The Western Front at its peak was over 450 miles long, stretching from the Belgian coast at Nieuport to the Swiss border near the village of Pfetterhouse. The terrain along that front varied widely from the flat plains of Flanders to the rolling downland of the Somme, through forests like the Argonne and into mountains when it reached the Vosges.
Tags: Annual report, benfieldside, harrowby camp, jack wilson, Machine Gun Corps, MCG, passchendaele, shotley bridge, somme, WordPress, WordPress.com, ww1
The WordPress.com stats helper monkeys prepared a 2012 annual report for this blog.
Here’s an excerpt:
600 people reached the top of Mt. Everest in 2012. This blog got about 5,500 views in 2012. If every person who reached the top of Mt. Everest viewed this blog, it would have taken 9 years to get that many views.
Tags: artillery, documentary, film, horses, howitzer, limbers, machine gun, mules, plum pudding, prisoners, shells, somme, trenches, western front
The big push on the big screen of picture theatres across Great Britain in 1916
My late grandfather, Jack Wilson MM, clearly remembered Key events that impinged on his life from the Relief of Mafeking in 1902, celebrated in the fringes of the British Empire on the Spa Fields, Shotley Bridge – but he said nothing of the 1908 Olympics, yet his father, the source of all news through the Penny Pictorial must have been aware of the Games. Jack would have been 12. Not a Dicky Bird.
Over 100 years ago I believe to the Olympics were far more exclusive, both geographically and economically isolating – a working class lad from the North East was never liekly to travel to London for an event such as this.
Another thought, of course, is how many 1908 competitors fought and died in the 1914-1918 War?
Tags: 1914-1918, colonialism, great war, john hammerton, war, war one, world war, ww1
In Part Six of ‘World War’ the editor Sir John Hammerton (1938) makes some interesting points, written in 1938 with the Great War only twenty years before. I’ve heard others, regular Tommies from the trenches referring to 1870–71 and before to the beginning of the rivalry between France and Germany, back to the Napoleonic Wars and the Thirty Years War.
In the editorial Hammerton uses the language of war and expresses the misconceived hope, even in 1938′ that the last war will be the last, that victory is worth it or that “we produce an environment ‘safe for democracy’ or ‘homes for heroes’. Are we not still guilty of exploiting words like ‘heroes’? That it is heroic to put you life on the line? Which in turn must feed into the psyche of the next generation of fighters?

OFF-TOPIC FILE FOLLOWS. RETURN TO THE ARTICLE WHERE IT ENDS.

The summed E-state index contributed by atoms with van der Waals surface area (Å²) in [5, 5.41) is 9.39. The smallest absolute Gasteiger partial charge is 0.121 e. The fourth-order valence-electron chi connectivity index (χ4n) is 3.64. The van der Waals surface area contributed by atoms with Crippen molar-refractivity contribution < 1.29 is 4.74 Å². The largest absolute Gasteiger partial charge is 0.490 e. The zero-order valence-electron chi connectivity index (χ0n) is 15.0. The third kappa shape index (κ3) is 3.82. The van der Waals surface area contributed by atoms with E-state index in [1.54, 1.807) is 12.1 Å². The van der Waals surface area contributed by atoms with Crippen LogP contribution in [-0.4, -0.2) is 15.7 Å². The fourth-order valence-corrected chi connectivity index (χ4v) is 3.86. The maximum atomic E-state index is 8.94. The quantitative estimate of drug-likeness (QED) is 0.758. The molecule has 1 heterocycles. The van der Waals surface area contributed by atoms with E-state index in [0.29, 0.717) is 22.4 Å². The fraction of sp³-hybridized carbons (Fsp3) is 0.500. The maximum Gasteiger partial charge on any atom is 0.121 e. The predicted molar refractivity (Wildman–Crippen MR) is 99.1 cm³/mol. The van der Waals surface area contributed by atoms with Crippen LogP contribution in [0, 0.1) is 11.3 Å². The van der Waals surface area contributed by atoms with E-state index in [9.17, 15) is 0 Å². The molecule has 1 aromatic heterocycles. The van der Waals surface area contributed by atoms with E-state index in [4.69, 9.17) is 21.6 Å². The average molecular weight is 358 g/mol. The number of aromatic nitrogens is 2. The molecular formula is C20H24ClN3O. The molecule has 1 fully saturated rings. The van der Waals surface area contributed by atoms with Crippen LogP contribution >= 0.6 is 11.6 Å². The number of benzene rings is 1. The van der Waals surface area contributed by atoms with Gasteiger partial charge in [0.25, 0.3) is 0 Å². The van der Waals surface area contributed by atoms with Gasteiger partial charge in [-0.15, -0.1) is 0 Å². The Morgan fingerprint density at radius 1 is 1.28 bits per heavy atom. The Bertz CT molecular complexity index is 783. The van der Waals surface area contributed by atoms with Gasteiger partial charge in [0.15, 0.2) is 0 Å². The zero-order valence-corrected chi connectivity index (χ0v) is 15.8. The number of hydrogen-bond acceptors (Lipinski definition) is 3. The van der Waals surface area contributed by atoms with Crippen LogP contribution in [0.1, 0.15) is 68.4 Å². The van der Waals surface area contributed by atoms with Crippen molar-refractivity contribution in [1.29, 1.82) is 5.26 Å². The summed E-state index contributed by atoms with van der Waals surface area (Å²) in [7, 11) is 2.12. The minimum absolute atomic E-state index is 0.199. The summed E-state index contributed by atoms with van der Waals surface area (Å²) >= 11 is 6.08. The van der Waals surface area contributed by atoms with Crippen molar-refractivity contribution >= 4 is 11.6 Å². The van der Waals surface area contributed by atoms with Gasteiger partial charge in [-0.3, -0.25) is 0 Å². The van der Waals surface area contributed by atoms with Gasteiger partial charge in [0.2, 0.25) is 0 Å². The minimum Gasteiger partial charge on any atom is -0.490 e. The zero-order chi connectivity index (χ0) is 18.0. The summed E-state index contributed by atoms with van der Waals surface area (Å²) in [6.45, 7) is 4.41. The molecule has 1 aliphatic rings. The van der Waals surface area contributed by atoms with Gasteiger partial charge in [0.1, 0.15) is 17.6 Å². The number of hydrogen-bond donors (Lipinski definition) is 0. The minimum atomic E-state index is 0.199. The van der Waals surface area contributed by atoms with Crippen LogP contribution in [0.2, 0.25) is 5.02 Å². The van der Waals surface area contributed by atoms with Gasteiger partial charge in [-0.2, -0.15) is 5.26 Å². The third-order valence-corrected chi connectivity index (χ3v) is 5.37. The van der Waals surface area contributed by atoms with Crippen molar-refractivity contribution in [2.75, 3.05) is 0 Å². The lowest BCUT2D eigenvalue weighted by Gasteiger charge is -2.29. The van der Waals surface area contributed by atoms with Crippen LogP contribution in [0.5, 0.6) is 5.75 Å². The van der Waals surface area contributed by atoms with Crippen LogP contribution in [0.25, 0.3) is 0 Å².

The victor writes the history, yet Hammerton tries to present the facts objectively. I wonder how the words of Hiddenberg come over in ‘My War Memories’? Does he glory in Tanneberg and blame others for the rest?
There’s a picture of a church taken as a strong point surrounded by barbed wire that makes me realise that in this war forts crumbled, literally and as a useful point if strength. The rise of barbed–wire, machine–guns and artillery is seen as the start of a short era of static war, yet this is surely akin to an older action, the seige. The war id movement, of cavalry, was transferring to the skies.
I find it remarkable that Germany made many foolish assumptions about the state of the relations between countries of the British Empire, even beleiving that should Canada enter the war it would exposen itself to conflict with the USA. WW6C12p151 Do all warmongers delude themselves about the outcome? Do they ever win? What are the lasting conquests and why did they succeed? For example the Norman conquest of England?
Hammerton makes an intersting pooint about ‘German Teutonic kultur’ compares to the ‘peaceful union of states under Great Britain, whose national existence was more likely to stay intact within the empire rather than separated from it’. A case of better the devil you know than the devil you don’t, or subjected people knowing that the time to rebel is not when hundreds if thousands of young men have been mobilised and armed?
German racism ‘The Germans complained during the war that they were faced with a motley crowd of coloured troops.’ Hammerton ed. (1938:151) As if war is a game where sides can only be selected from amongst specific ‘racially superior’ groups or classes?
We owe it to those who have gone before to preserve the great fabric of British freedom and hand it on to our children.” Sir Joseph Cook, the Australian Prime Minister.
Samalis want to fight for, not against the English.
I admire the construction of this metaphor as well as the sentiment expressed. Metaphors must have a ressonace with the audience. Was this first expressed to the people of Somaliland? Politically were those selected from the Somali people to govern likely to lose most, or everything, if they chose to rebel? In any case, given the times, to rebel would be to pick sides and I don’t suppose German colonialism had much of a reputation.
“As the monsoon winds drives the sandhills of our coast into new forms, so does the news of the German evil doing drive our hearts and spears into the service of the English Government.” The hakim of Jubaland, Governor of the Somaliland Protectorate.
A case of my master’s enemy is my enemy, better the devil you know than the devil you don’t or a human inclination to take sides in a fight and join in. (JV)
Or was their fear of internment and viscious retributions?
Tags: gogle maps, google earth, lewes, war one, ww1
Fig. 1. The War Memorial, Lewes High Street, Lewes
An extraordinary way to impress upon those living today, the terrible price and undoubted anguish and trauma caused by the death of one or more member of a family during World War One.
Steve George took the names of those featured on the Lewes War Memorial from the First World War. His research gave him an address which he pinned on a Google Map.
And where the war dead lived:
Fig. 2. Where the WW1 War Dead lived in Lewes : remembered on the Town’s War Memorial.